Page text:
Faqir of Ipi born Mirza Ali Khan (born 1897, died 1960) was a Pashtun from today's North-Waziristan Pakistan, Federally Administrated Tribal Areas. His followers addressed him as ‘Haji Sahib' (or Respected Pilgrim). The village of Ipi is located near Mirali Camp in North Waziristan Agency, Waziristan, from where the Faqir of Ipi started his guerrilla warfare against the British Empire throughout the 1930s and 1940s until the British departure in 1947.
Syed Ahmad bin Muhammad as-Shaheed of Rai Bareilly (b.1786 - d.1831), was from Rae Bareli, India Syed Ahmad was the student of Shah Abdul Aziz and was influenced by him and his father Shah Waliullah and toured Afghanistan and the areas occupied by the Sikhs raising the banner of Jihad and rallying the Pashtun tribes to his banner.
The War in Afghanistan (2001–present) has caused the deaths of thousands of Afghan civilians directly from insurgent and foreign military action, as well as the deaths of possibly tens of thousands of Afghan civilians indirectly as a consequence of displacement, starvation, disease, exposure, lack of medical treatment, crime and lawlessness resulting from the war.
Navbahar (also known as "Nava Vihara") was a Buddhist stupa or monastery near the ancient city of Balkh, in the Greater Khorasan province of the Persian Empire (now in present-day Afghanistan). The temple may have been an old Zoroastrian fire-temple, or it may have been converted to a Zoroastrian temple (sources differ). Balkh was also the birth place of Zoroaster.
The Kashmir Smast caves are a series of natural limestone caves, artificially expanded from the Kushan to the Shahi periods, situated in the Babozai mountains in the Mardan Valley in Northern Pakistan. According to recent scholarship based on a rare series of bronze coins and artifacts found in the region, the caves and their adjacent valley probably comprised a sovereign kingdom in Gandhara which maintained at least partial independence for almost 500 years, from c.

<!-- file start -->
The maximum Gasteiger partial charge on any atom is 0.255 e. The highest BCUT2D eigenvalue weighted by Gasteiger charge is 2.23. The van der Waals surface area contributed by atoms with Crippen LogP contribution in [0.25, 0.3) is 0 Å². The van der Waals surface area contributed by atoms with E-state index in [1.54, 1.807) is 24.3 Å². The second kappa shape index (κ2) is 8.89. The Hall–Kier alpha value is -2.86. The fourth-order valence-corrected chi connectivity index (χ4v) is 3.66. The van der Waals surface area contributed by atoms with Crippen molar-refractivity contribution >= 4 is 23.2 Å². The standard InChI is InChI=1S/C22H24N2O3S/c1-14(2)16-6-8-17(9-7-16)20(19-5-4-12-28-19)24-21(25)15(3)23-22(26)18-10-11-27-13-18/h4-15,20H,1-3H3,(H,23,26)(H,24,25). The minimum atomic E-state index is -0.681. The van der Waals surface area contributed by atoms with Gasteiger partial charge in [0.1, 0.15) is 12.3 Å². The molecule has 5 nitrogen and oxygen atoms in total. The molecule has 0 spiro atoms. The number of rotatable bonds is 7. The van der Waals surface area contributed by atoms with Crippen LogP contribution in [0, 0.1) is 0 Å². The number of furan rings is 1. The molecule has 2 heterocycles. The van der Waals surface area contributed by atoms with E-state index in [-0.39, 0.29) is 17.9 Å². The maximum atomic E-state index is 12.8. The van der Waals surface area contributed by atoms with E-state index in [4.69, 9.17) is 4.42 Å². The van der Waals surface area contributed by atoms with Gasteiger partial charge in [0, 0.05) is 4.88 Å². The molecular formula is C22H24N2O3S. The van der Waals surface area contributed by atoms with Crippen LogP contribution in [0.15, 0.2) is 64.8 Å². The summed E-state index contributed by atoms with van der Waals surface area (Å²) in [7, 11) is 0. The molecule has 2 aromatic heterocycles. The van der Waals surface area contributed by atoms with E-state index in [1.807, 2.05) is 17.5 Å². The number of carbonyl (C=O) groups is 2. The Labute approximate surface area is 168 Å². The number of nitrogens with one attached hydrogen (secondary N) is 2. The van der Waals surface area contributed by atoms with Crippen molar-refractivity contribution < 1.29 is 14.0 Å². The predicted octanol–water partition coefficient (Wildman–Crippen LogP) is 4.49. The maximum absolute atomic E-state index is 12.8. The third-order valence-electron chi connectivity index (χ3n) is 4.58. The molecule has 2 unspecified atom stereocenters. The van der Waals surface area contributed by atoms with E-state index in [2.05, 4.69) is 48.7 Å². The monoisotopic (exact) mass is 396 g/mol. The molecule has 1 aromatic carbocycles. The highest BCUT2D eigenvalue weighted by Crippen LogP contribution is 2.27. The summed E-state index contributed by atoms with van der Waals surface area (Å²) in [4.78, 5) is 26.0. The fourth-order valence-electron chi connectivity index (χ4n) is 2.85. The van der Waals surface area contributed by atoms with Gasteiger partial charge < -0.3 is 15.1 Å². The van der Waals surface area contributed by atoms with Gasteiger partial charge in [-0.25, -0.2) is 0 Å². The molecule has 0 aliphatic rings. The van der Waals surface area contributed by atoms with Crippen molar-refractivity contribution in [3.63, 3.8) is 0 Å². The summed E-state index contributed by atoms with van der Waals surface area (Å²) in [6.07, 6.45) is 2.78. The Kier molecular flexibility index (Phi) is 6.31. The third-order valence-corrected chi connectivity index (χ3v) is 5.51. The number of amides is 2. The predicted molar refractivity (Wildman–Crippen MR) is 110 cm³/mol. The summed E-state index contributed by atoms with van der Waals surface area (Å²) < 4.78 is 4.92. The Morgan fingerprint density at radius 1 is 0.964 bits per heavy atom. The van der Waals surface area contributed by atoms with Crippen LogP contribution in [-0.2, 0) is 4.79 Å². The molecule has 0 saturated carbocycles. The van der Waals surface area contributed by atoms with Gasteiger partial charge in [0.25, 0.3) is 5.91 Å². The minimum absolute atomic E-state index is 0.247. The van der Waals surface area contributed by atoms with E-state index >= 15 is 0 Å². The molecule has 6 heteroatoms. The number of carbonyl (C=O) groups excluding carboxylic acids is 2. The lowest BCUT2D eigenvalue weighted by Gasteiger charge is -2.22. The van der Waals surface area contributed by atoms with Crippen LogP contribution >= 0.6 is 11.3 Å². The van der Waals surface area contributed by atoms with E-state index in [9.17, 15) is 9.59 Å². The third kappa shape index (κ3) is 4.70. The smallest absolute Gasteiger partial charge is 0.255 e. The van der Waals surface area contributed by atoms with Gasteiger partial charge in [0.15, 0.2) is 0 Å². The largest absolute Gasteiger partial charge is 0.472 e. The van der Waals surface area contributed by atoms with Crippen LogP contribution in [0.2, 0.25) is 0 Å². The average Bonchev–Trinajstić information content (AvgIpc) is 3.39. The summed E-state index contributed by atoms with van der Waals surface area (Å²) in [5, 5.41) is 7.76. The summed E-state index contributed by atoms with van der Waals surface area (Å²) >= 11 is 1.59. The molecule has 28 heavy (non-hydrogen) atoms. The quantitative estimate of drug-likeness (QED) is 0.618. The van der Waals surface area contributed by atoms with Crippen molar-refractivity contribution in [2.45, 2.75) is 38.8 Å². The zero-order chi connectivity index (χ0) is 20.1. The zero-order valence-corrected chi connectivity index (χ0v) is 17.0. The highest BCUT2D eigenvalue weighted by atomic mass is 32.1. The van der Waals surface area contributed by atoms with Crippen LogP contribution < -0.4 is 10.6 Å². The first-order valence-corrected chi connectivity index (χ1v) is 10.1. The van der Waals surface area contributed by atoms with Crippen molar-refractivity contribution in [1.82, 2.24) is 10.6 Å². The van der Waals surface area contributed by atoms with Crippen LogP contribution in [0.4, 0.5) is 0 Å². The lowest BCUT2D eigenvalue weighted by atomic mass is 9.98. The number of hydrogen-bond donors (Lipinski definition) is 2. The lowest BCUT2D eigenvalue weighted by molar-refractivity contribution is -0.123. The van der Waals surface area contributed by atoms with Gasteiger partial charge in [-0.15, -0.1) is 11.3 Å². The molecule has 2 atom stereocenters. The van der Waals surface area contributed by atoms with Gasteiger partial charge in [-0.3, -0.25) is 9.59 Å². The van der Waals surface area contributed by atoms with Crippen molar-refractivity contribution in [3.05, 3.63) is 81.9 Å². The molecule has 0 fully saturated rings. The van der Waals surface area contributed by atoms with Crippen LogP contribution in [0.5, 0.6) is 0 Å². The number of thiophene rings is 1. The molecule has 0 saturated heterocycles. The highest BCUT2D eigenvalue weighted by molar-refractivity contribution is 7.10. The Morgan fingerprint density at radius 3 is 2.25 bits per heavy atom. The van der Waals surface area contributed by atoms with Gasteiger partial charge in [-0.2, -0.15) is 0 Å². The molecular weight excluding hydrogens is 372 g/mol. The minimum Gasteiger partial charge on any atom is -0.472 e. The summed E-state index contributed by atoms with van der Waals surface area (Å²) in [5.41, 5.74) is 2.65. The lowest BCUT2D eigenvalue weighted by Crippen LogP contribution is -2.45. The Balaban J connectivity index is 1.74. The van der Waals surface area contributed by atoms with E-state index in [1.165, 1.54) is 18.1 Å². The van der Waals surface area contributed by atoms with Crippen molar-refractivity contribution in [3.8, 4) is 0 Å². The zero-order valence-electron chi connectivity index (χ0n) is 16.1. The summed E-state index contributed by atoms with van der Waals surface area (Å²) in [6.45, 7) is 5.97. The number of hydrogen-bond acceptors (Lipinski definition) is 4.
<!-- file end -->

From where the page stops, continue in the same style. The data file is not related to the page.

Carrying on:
Cleophis was the mother of Assakenos or Assacanus, the reigning war-leader of the Assakenoi or Assacani people at the time of Alexander’s invasion (Curtius). The Assakenoi were a free people who formed a sub-section of the Kambojas (q.v. ) of Paropamisade and lived in parts of Swat and Buner valleys during Alexander’s invasion. The habitat of the Assakenoi roughly corresponded to modern Kafirstan (Dr R. K. Mukerjee).
Jalal ud-Dawlah Mohammad Ghaznavi (died 1041) ascended the throne of the Ghaznavid Empire upon the death of his father Mahmud in 1030. He was the younger of a set of twins; this circumstance resulted in civil strife. His reign lasted five months before he was overthrown by his twin Ma'sud I, after which he was blinded and imprisoned. Nine years later he was reinstated for a year before being slain by his nephew Maw'dud.
Ma'sud I seized the throne of the Ghaznavid Empire upon the death of his father Mahmud from his younger twin Mohammad who had been nominated as the heir upon the death of their father Mahmud of Ghazni. His twin was blinded and imprisoned. Hasanak vazir was also executed by his order.
Shihab ud-Dawlah Maw'dud (d. 1050 CE) seized the throne of the Ghaznavid Empire from Mohammad Ghaznavi in revenge for the murder of his father Ma'sud I. His brother in Lahore did not recognize him, but his sudden death paved the way for Maw'dud to exercise his control of the eastern portion of the empire.
During the 2001 Invasion of Afghanistan, many Taliban, al-Qaeda and militant fighters were captured and held at military bases in the region. On several occasions, there were instances of mass escapes.